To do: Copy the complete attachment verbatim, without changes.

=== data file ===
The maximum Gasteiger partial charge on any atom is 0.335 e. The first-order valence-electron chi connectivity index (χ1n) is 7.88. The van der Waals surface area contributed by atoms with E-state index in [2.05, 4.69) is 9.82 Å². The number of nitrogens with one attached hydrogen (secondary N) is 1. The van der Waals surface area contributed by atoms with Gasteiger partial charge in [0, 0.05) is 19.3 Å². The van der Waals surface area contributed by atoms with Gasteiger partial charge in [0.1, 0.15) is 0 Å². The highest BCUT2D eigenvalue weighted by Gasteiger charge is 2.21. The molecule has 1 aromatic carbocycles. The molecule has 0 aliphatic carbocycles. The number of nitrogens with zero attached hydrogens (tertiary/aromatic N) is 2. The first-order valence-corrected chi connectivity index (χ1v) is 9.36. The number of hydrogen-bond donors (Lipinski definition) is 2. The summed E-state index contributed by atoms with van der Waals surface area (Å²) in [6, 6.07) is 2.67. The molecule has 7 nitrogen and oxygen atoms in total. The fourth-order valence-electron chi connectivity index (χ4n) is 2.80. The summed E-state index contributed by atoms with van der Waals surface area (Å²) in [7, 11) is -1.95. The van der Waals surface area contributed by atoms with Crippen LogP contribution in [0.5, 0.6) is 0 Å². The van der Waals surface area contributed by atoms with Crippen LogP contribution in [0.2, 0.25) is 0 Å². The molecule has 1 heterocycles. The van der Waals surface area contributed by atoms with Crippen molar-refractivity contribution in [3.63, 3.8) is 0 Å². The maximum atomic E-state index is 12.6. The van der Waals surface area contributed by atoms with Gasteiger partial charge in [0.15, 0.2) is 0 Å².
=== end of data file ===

The maximum Gasteiger partial charge on any atom is 0.335 e. The first-order valence-electron chi connectivity index (χ1n) is 7.88. The van der Waals surface area contributed by atoms with E-state index in [2.05, 4.69) is 9.82 Å². The number of nitrogens with one attached hydrogen (secondary N) is 1. The van der Waals surface area contributed by atoms with Gasteiger partial charge in [0, 0.05) is 19.3 Å². The van der Waals surface area contributed by atoms with Gasteiger partial charge in [0.1, 0.15) is 0 Å². The highest BCUT2D eigenvalue weighted by Gasteiger charge is 2.21. The molecule has 1 aromatic carbocycles. The molecule has 0 aliphatic carbocycles. The number of nitrogens with zero attached hydrogens (tertiary/aromatic N) is 2. The first-order valence-corrected chi connectivity index (χ1v) is 9.36. The number of hydrogen-bond donors (Lipinski definition) is 2. The summed E-state index contributed by atoms with van der Waals surface area (Å²) in [6, 6.07) is 2.67. The molecule has 7 nitrogen and oxygen atoms in total. The fourth-order valence-electron chi connectivity index (χ4n) is 2.80. The summed E-state index contributed by atoms with van der Waals surface area (Å²) in [7, 11) is -1.95. The van der Waals surface area contributed by atoms with Crippen LogP contribution in [0.5, 0.6) is 0 Å². The van der Waals surface area contributed by atoms with Crippen LogP contribution in [0.2, 0.25) is 0 Å². The molecule has 1 heterocycles. The van der Waals surface area contributed by atoms with Crippen molar-refractivity contribution in [3.63, 3.8) is 0 Å². The maximum atomic E-state index is 12.6. The van der Waals surface area contributed by atoms with Gasteiger partial charge in [0.15, 0.2) is 0 Å².